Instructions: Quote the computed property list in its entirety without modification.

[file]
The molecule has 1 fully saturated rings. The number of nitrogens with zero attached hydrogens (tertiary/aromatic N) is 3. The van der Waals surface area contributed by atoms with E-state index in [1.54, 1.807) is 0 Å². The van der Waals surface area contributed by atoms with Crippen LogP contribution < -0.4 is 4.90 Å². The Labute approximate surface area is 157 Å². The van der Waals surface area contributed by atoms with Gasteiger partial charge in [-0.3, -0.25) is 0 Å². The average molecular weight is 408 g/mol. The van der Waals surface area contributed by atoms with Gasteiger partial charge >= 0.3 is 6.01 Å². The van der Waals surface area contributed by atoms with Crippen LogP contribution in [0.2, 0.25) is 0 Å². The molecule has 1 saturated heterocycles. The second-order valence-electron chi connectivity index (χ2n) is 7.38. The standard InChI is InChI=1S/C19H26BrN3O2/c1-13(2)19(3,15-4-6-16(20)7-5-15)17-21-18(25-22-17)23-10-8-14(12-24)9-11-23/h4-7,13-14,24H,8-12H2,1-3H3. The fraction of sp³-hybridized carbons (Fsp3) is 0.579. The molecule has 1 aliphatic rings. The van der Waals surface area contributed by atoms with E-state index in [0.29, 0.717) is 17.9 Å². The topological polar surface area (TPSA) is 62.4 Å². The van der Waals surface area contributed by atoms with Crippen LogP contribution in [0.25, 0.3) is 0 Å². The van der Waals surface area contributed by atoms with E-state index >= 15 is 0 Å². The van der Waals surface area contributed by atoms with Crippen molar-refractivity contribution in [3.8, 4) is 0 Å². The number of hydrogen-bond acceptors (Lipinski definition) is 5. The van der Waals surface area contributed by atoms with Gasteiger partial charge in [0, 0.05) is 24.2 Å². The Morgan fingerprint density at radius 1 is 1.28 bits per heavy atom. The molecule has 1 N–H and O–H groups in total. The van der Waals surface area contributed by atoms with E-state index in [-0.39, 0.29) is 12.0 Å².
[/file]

The molecule has 1 fully saturated rings. The number of nitrogens with zero attached hydrogens (tertiary/aromatic N) is 3. The van der Waals surface area contributed by atoms with E-state index in [1.54, 1.807) is 0 Å². The van der Waals surface area contributed by atoms with Crippen LogP contribution < -0.4 is 4.90 Å². The Labute approximate surface area is 157 Å². The van der Waals surface area contributed by atoms with Gasteiger partial charge in [-0.3, -0.25) is 0 Å². The average molecular weight is 408 g/mol. The van der Waals surface area contributed by atoms with Gasteiger partial charge >= 0.3 is 6.01 Å². The van der Waals surface area contributed by atoms with Crippen LogP contribution in [0.2, 0.25) is 0 Å². The molecule has 1 saturated heterocycles. The second-order valence-electron chi connectivity index (χ2n) is 7.38. The standard InChI is InChI=1S/C19H26BrN3O2/c1-13(2)19(3,15-4-6-16(20)7-5-15)17-21-18(25-22-17)23-10-8-14(12-24)9-11-23/h4-7,13-14,24H,8-12H2,1-3H3. The fraction of sp³-hybridized carbons (Fsp3) is 0.579. The molecule has 1 aliphatic rings. The van der Waals surface area contributed by atoms with E-state index in [0.29, 0.717) is 17.9 Å². The topological polar surface area (TPSA) is 62.4 Å². The van der Waals surface area contributed by atoms with Crippen LogP contribution in [0.25, 0.3) is 0 Å². The van der Waals surface area contributed by atoms with E-state index >= 15 is 0 Å². The van der Waals surface area contributed by atoms with Crippen molar-refractivity contribution in [3.8, 4) is 0 Å². The number of hydrogen-bond acceptors (Lipinski definition) is 5. The van der Waals surface area contributed by atoms with Gasteiger partial charge in [0, 0.05) is 24.2 Å². The Morgan fingerprint density at radius 1 is 1.28 bits per heavy atom. The molecule has 1 N–H and O–H groups in total. The van der Waals surface area contributed by atoms with E-state index in [-0.39, 0.29) is 12.0 Å².